All snakes, lizards, and chelonia possess a 3-chambered heart (2 atria and 1 ventricle) while crocodilians have a 4-chambered heart. All reptiles have both pulmonary and systemic circulations (similar to mammals). In non-crocodilian reptiles, functional separation of venous and arterial blood is largely maintained via a muscular ridge within the ventricle. Peripheral blood cell types include thrombocytes, erythrocytes, heterophils, eosinophils, basophils, lymphocytes, and monocytes (including azurophils). Renal and hepatic portal circulations exist and intra- and extra-cardiac vascular shunts may be present, especially in aquatic species.

Reptilian skin is usually heavily keratinized and protected by scales. The chelonian shell is composed of both dermal bone plates and keratinized scutes. Reptiles do not have extensive skin glands and their skin is essentially dry. However, in many species of lizards the mature male will possess a series of pre-femoral pores located on the craniomedial aspect of the hindlimbs. In some species both sexes possess these glands, but they are more pronounced in the male. Chromatophores are common and enable many species, most notably the Chamaeleonidae, to change color. Bony skin structures, osteoderms, are encountered in the crocodilians and some lizards. These structures may interfere with radiographic interpretations and surgery. Certain species of snakes have heat-sensitive receptors located around the maxilla that are used in prey location. Skin characteristics (eg, crests, spines, dewlaps) are often used for species or gender identification in those species that exhibit dimorphic variation.

All reptiles shed their skin. The frequency of ecdysis depends on species, age, nutritional status, environmental temperature and humidity, reproductive status, parasite load, hormonal balance, bacterial/fungal skin disease, and skin damage. The entire process can take 7–14 days.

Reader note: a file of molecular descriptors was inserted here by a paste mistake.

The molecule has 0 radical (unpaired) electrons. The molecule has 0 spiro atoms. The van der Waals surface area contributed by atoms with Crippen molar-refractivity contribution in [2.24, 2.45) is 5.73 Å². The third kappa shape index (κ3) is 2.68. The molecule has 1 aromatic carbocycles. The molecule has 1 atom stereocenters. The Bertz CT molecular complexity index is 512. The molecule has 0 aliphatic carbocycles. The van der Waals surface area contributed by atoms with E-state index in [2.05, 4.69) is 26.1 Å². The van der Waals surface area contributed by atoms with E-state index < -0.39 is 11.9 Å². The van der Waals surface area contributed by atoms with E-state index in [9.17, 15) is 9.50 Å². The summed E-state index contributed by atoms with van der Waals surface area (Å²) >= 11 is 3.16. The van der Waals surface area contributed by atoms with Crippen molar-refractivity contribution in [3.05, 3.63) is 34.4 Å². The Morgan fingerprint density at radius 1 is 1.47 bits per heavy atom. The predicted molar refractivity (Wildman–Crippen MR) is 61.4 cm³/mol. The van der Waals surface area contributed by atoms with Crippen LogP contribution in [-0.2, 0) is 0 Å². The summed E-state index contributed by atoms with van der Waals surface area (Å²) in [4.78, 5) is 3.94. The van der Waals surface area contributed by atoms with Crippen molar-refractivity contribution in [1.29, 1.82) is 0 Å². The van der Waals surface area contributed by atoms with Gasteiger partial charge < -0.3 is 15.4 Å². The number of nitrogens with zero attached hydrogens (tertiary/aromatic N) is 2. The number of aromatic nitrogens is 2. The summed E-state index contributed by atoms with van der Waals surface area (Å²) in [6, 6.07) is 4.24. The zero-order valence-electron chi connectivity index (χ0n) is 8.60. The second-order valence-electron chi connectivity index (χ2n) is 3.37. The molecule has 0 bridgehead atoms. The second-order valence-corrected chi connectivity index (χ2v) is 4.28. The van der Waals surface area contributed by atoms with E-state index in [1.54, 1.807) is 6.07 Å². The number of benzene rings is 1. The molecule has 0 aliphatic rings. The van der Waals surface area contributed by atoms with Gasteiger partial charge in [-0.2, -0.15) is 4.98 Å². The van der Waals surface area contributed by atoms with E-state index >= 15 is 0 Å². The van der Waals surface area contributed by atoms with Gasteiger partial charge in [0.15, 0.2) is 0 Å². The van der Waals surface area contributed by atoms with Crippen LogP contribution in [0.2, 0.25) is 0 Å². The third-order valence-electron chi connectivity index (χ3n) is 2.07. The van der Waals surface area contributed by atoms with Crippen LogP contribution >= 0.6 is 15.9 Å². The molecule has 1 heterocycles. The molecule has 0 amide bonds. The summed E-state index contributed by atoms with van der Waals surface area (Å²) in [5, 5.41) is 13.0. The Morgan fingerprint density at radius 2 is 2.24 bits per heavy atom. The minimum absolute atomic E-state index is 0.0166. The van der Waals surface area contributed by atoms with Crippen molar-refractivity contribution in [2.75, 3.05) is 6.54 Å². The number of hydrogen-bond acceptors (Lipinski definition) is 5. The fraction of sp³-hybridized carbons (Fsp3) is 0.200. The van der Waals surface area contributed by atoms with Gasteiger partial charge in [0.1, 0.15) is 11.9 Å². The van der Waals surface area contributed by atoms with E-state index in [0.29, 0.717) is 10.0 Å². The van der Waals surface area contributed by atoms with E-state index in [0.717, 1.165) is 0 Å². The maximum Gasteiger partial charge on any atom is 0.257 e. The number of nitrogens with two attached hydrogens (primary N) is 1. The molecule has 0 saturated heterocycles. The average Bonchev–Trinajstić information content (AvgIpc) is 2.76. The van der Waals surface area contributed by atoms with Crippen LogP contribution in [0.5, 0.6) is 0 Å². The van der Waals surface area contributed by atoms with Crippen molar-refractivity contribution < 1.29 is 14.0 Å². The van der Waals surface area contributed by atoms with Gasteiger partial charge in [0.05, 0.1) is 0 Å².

Most species require some form of conditioning prior to breeding (eg, hibernation, seasonal cooling). Many species are sexually dimorphic. Male lizards are generally larger, possess pre-anal or pre-femoral pores, have hemipenal bulges at tail base, and often are more brightly colored. The gender of snakes is determined by probing for the hemipenes with a blunt lubricated probe. In males, the probe will enter to a depth of 6–14 subcaudal scales, whereas in females it enters a cloacal gland only to a depth of 3–6 scales. Sexual dimorphism in chelonians is usually obvious in adults; males often have a concave plastron and a longer tail. Many reptiles, especially lizards and chelonians, are territorial and will fight conspecific males causing severe injuries. In addition, overzealous and unrelenting males may ardently pursue females causing repeated harassment. Fertilization is internal, and reproduction is either oviparous (egg production), or ovoviviparous (live bearing). Gender determination may be genetic (most snakes, many lizards) or related to incubation temperature (most chelonians, some lizards).

Last full review/revision July 2011 by Stephen J. Divers, BVetMed, DZooMed, DACZM, DECZM (herpetology), FRCVS